Welcome to Finance and Fury, The Say What Wednesday Edition

This week the question is from Dan

I am 21 and have about 70k in a term deposit and 5k in VHY and VGS ETFs. I am wondering whether over a period of 20~50 years I would be better diversifying into VAE or VGE and VAP or whether you’d stick to VAS and ETFs which have a franked dividend and not just potential capital gains. You have mentioned in previous podcasts bubbles, though these ETFs have much larger market caps and therefore are less likely to default.

Thanks for the great question – Break down investing in ETFs, diversification issues with ETFs – Feedback loops and self-fulfilling prophecy –

Global asset managers, Vanguard and iShares continue to dominate the ETF market in Australia.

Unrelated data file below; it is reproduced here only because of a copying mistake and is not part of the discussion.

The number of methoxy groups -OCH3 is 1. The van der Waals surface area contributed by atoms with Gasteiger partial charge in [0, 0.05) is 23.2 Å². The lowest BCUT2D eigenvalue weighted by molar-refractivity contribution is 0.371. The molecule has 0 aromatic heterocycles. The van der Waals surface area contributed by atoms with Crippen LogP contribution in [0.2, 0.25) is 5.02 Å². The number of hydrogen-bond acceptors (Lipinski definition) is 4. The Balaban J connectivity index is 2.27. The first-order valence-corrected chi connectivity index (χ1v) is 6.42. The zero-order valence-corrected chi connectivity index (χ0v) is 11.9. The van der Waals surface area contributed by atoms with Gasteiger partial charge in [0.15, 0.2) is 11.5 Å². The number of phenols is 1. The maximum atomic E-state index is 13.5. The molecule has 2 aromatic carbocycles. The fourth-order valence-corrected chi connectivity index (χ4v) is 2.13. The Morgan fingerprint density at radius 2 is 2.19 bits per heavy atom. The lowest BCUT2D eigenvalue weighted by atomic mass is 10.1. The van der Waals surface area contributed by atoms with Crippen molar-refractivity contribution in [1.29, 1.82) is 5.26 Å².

1. Account about 56% of all money invested in ETFs – BetaShares is the third-largest
  2. Low-cost passive vehicles have gained popularity on Main Street.
  3. Passive investments have now taken over nearly half of the stock market as more investors shun stock pickers and flock to index funds, according to Bank of America Merrill Lynch. Equity passive funds alone have ballooned to a more than $3 trillion market in less than 10 years, according to Morningstar 

Aus – largest is Vanguard – can’t tell you what to invest in – but can give a breakdown and comments on them

Vanguard ETFs – six mentioned in the email and Start date for each:

  1. VHY – Vanguard Australian Shares High Yield Fund – 62 shares – May 2011 – Higher FF divs
  2. VAS – Vanguard Australian Shares Index Fund – 296 shares – May 2009 – ASX300 whole index, good FF shares
  3. VGS – Vanguard International Shares Index Fund – 1,590 shares – Nov 2014 – International market access – 14% top 10
  4. VAE – Vanguard FTSE Asia ex Japan Shares Index – 1,176 shares – Dec 2015 – 28% top 10
  5. VGE – Vanguard Emerging Markets Shares Index Fund – 4,729 shares – Nov 2013 – still has 24% top 10
  6. VAP – Vanguard Australian Property Securities Index Fund – 28 shares – October 2010 – 84% in top 10, large loss potential

All very new investment vehicles